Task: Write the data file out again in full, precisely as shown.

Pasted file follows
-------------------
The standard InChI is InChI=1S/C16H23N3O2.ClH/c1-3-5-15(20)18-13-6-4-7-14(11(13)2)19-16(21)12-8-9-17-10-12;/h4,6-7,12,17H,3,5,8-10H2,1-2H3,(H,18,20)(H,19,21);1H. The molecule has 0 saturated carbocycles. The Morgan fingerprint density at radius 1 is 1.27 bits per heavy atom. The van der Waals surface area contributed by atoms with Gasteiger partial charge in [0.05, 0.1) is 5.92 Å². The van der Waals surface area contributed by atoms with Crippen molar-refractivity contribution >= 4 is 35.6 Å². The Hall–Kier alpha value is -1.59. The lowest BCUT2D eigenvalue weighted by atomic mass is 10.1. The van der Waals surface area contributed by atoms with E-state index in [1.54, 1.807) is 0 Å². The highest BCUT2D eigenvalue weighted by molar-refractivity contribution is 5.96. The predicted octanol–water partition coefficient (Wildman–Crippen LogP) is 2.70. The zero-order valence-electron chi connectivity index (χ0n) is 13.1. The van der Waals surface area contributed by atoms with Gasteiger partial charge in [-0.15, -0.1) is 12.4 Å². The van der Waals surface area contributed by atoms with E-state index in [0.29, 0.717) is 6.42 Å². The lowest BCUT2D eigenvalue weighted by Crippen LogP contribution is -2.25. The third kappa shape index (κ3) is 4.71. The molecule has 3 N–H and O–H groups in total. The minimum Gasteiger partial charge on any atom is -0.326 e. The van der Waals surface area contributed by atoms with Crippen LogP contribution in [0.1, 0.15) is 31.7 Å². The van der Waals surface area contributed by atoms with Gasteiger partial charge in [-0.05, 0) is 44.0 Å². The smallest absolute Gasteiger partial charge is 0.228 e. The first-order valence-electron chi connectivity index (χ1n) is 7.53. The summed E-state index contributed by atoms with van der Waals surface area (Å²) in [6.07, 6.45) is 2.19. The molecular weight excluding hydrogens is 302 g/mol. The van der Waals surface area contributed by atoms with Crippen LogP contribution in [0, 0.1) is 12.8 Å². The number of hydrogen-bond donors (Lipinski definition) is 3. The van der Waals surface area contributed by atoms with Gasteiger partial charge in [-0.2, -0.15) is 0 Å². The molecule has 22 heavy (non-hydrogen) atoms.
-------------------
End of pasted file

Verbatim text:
The standard InChI is InChI=1S/C16H23N3O2.ClH/c1-3-5-15(20)18-13-6-4-7-14(11(13)2)19-16(21)12-8-9-17-10-12;/h4,6-7,12,17H,3,5,8-10H2,1-2H3,(H,18,20)(H,19,21);1H. The molecule has 0 saturated carbocycles. The Morgan fingerprint density at radius 1 is 1.27 bits per heavy atom. The van der Waals surface area contributed by atoms with Gasteiger partial charge in [0.05, 0.1) is 5.92 Å². The van der Waals surface area contributed by atoms with Crippen molar-refractivity contribution >= 4 is 35.6 Å². The Hall–Kier alpha value is -1.59. The lowest BCUT2D eigenvalue weighted by atomic mass is 10.1. The van der Waals surface area contributed by atoms with E-state index in [1.54, 1.807) is 0 Å². The highest BCUT2D eigenvalue weighted by molar-refractivity contribution is 5.96. The predicted octanol–water partition coefficient (Wildman–Crippen LogP) is 2.70. The zero-order valence-electron chi connectivity index (χ0n) is 13.1. The van der Waals surface area contributed by atoms with Gasteiger partial charge in [-0.15, -0.1) is 12.4 Å². The van der Waals surface area contributed by atoms with E-state index in [0.29, 0.717) is 6.42 Å². The lowest BCUT2D eigenvalue weighted by Crippen LogP contribution is -2.25. The third kappa shape index (κ3) is 4.71. The molecule has 3 N–H and O–H groups in total. The minimum Gasteiger partial charge on any atom is -0.326 e. The van der Waals surface area contributed by atoms with Crippen LogP contribution in [0.1, 0.15) is 31.7 Å². The van der Waals surface area contributed by atoms with Gasteiger partial charge in [-0.05, 0) is 44.0 Å². The smallest absolute Gasteiger partial charge is 0.228 e. The first-order valence-electron chi connectivity index (χ1n) is 7.53. The summed E-state index contributed by atoms with van der Waals surface area (Å²) in [6.07, 6.45) is 2.19. The molecular weight excluding hydrogens is 302 g/mol. The van der Waals surface area contributed by atoms with Crippen LogP contribution in [0, 0.1) is 12.8 Å². The number of hydrogen-bond donors (Lipinski definition) is 3. The van der Waals surface area contributed by atoms with Gasteiger partial charge in [-0.2, -0.15) is 0 Å². The molecule has 22 heavy (non-hydrogen) atoms.